December 28, 2006 | CUNY Matters Columns
Scientific literacy is a sine qua non of an educated citizenry. Yet today, with students’ participation and proficiency in science, technology, engineering, and mathematics fields on the decline, our country’s preeminence in science education and innovation is in question.
The business and research communities have taken notice of this situation. The Business Roundtable recently led a call to double the number of science, technology, engineering, and mathematics graduates by 2015. In addition, the National Academies convened a panel of experts that made an urgent plea to increase this country’s scientific competitiveness.
The New York State Business Council has also called for an increase in students receiving postsecondary education in science, math, and engineering, as well as the education of new, highly qualified teachers of math and science.
Governor Elliot Spitzer has emphasized the importance of investing in the high-tech, high-wage, strategic industries that will create the jobs and businesses of tomorrow in order to revitalize New York State’s economy. This prudent approach will rely on knowledge creation, innovation, access to capital and a skilled workforce. In focusing on the need for a concentration on math and science, Governor Spitzer has stressed that from grammar school to our universities, we must all do a better job a preparing our young people for the 21st Century economy and workforce.
The City University of New York designated the years 2005 to 2015 the “Decade of Science” at CUNY, renewing the University’s commitment to creating a healthy pipeline to science, math, technology, and engineering fields by advancing science at the highest levels, training students to teach in these areas, and encouraging young people, particularly women and minorities, to study in these disciplines. John Marburger, director of the U.S. Office of Science and Technology Policy, recently described the CUNY initiative as embodying all of the elements required for success in an evolving global economy.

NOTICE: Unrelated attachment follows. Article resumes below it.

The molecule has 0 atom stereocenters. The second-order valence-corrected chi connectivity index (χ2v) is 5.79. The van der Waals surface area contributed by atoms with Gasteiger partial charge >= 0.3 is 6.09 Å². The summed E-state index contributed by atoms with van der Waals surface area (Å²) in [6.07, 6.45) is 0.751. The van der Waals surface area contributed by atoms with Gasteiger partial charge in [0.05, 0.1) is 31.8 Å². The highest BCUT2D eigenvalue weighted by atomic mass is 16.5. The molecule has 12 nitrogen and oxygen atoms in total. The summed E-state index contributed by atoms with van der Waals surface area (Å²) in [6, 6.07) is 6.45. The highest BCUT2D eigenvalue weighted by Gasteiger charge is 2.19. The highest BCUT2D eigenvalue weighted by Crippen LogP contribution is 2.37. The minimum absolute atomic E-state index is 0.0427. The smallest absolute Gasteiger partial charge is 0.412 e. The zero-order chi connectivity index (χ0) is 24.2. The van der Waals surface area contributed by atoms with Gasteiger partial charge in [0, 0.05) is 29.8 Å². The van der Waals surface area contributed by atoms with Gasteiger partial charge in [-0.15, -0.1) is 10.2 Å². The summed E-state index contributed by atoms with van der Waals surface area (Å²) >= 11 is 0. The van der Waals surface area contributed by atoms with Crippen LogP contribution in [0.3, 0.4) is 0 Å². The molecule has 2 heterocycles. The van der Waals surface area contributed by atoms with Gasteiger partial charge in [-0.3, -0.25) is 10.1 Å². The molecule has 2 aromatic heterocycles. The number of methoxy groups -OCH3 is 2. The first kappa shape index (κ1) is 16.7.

CUNY’s scientific research remains robust. For example, the Center for the Biology of Natural Systems of Queens College recently received a four-year $19.5 million award from the U.S. Department of Energy to support a research program of early detection of occupational disease. In addition, the National Institutes of Health, through its Research Centers in Minority Institutions Program, awarded $13.2 million to Hunter College’s Center for the Study of Gene Structure and Function, and $12.5 million to City College’s Center for the Study of the Cellular and Molecular Basis of Development.
These and other awards indicate the high quality of faculty research at CUNY and the lead role faculty play in advancing science at every level within the University. By the end of 2007, CUNY will have added almost 1,000 new full-time faculty since 1998, in part by targeting selected areas, including photonics and biosciences, for ongoing cluster hiring.
Our Decade of Science is moving forward on several other fronts, as well.